Android tablets are fast eroding the iPad's dominance of the tablet market according to new figures from IDC on 2011 tablet sales.
In the last quarter of 2011, Android increased its tablet market share from 32 per cent to 45 per cent, while the iOS slipped from holding a 62 per cent stake to a 55 per cent, according to the figures.
The analyst firm said that it expects Android to continue to grow its share in the market at the expense of the iOS.
A large contributing factor to Android's recent success was the launch of the $199 Kindle Fire by Amazon, which runs a custom version of Android, said IDC.
The Fire shipped almost exclusively in the US in the fourth quarter of 2011 but still managed to take a 17 per cent share of the worldwide tablet market.
IDC said that it expects Apple will only lead the tablet market for another three years.
"As the sole vendor shipping iOS products, Apple will remain dominant in terms of worldwide vendor unit shipments," said Tom Mainelli, IDC research director.
"However, the sheer number of vendors shipping low-priced, Android-based tablets means that Google's OS will overtake Apple's in terms of worldwide market share by 2015."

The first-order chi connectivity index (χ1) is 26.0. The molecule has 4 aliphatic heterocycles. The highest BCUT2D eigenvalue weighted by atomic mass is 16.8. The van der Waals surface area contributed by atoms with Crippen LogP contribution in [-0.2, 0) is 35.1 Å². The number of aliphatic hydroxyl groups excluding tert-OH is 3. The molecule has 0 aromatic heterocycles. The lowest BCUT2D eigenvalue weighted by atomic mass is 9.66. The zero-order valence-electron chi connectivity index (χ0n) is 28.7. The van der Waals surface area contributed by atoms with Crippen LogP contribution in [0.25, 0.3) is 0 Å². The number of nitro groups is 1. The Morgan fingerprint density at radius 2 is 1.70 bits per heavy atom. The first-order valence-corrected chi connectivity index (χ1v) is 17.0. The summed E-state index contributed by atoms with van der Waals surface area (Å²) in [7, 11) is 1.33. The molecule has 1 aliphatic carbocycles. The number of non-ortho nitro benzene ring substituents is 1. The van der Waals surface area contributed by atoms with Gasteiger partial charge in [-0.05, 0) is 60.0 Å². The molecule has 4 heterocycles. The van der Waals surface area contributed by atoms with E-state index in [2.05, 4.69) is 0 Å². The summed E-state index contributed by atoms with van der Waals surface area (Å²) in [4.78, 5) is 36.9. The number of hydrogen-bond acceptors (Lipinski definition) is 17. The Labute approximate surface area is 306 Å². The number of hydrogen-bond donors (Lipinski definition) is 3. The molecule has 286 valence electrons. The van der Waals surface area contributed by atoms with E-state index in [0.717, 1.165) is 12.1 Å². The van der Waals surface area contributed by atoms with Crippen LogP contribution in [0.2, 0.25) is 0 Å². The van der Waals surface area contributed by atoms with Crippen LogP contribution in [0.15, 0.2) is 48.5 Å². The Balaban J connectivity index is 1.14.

Also, according to IDC's figures, Blackberry sales slipped to encompass less than one per cent of the market, while HP's WebOS, which owned five per cent of the worldwide market around nine months ago, no longer even registers in IDC's figures.
IDC said tablet sales have seen stronger than expected growth across many world regions, reaching 68.7m sales in total in 2011.
The firm said it expects sales will be even stronger this year, forecasting 106 million tablets will be sold.
In related news, Apple has announced that the new iPad will be available from 8am on Friday, 16 March, in the UK.
Windows 10 Chinese Government Edition completed by Microsoft
And even when IoT projects do get completed, one-third aren't considered a success
So, the Frontier Edition launches at the end of June, the Radeon RX Vega in July - and the Ryzen 3 straight after?
From accidentally selling sensitive data on eBay, to forgetting that security solutions needs to be 'on' to work, we've got the full rundown of the worst security gaffes ever